This past weekend marked the beginning of Ramadan, the Islamic holiday of spiritual purification. As you might imagine, fasting and self-sacrifice don't usually go very well with conventional revelry, so the occasion isn't usually marked by all-night house parties. This is just as well, because the selection of songs referring to Islam is alarmingly short - and most either indifferently mock the faith of Mohammed or are easily misinterpreted as such. Therefore, Rocks Off can in no way endorse the inclusion of the following on your Ramadan Rave-Up playlist:Ray Stevens, "Ahab the Arab":
Feel free to gently remind anyone who recalls the years preceding the JFK assassination as "America's Golden Age" that this is what passed for comedy. Stevens wouldn't reach such heights of incisive hilarity again until the release of "The Streak," his reaction to the liberal establishment's railroading of Richard Nixon, in 1974.
Frank Zappa, "The Sheik Yerbouti Tango": Sheik Yerbouti was Zappa's first album after leaving Warner Bros., and marked the beginning of his most successful commercial period. One might have expected more outcry at the Baltimore-born musician dressing in traditional Arab gear and misappropriation of "booty," but the presence of the song "Jewish Princess" probably evened things out.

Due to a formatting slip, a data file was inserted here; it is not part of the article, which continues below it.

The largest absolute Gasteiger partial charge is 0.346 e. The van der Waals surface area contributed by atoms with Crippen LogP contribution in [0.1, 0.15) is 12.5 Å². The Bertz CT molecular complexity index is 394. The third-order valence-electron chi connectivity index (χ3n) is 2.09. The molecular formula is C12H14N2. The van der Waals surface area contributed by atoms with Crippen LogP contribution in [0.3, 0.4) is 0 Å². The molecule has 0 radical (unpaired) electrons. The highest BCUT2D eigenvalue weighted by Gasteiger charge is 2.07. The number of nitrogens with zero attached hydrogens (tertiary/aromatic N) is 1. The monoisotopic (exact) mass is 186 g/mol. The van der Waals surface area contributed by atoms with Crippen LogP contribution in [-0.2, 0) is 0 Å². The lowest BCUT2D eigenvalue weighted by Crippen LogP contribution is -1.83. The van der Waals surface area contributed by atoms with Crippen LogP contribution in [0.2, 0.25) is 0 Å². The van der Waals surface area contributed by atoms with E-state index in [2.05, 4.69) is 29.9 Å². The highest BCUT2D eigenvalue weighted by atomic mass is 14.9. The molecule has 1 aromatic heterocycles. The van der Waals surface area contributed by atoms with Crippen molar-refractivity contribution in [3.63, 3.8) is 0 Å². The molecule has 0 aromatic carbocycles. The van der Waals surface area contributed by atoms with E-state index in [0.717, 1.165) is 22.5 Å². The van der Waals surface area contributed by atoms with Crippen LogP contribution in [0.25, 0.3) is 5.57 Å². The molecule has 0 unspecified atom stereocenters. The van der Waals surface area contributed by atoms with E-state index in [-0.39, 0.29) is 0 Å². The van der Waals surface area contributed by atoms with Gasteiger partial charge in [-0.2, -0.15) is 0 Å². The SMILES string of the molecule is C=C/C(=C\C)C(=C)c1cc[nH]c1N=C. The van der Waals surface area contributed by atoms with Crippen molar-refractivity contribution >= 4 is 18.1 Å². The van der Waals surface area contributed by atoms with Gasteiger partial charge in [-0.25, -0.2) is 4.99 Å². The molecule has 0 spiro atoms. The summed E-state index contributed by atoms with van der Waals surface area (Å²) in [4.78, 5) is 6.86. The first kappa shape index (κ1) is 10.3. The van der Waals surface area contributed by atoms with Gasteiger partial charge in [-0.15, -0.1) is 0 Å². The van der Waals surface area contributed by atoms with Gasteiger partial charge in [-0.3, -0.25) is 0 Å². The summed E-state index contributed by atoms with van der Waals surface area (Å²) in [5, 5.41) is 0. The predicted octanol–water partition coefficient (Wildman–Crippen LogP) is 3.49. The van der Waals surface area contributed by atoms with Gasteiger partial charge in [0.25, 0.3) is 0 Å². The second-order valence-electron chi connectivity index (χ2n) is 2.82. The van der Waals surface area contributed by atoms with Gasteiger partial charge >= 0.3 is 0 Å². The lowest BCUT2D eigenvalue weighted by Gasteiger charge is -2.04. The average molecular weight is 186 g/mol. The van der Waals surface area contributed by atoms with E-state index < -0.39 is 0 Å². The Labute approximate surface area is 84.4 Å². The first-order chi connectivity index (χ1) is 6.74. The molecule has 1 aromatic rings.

FC Schalke Club Song, "Blau und Weiß, Wie Lieb Ich Dich": Far be it from us to suggest certain radical elements in the Muslim community take things a wee bit too seriously, but these lyrics...
"Muhammad was a prophet who understood nothing about football"
"But of all the lovely colours he chose [Schalke's] blue and white"
...are mostly accurate, yes? Modern-day
soccer football didn't really start taking shape until the Medieval era, which was well after the Prophet's time. And really, is this any worse than Tim Tebow saying God wants Florida to win the BCS?
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The Clash "Rock the Casbah": Much like Ronald Reagan focused on the chorus to "Born in the U.S.A." without paying attention to Bruce Springsteen's lyrics about Vietnam and unemployment, so were troops during the first Gulf War ignorant of anything beyond the line about dropping bombs "between the minarets." And let's be honest, it's hard to get jazzed about blowing up civilians to a song about the Ayatollah banning rock music.
The Cure, "Killing an Arab": This song ignited controversy long before Salman Rusdhie made fatwahs familiar to most of the Western world. Given that the first verse is pulled pretty much word-for-word from Camus' The Stranger, Smith probably wishes he'd chosen a book more recognizable to listeners, like Hop on Pop.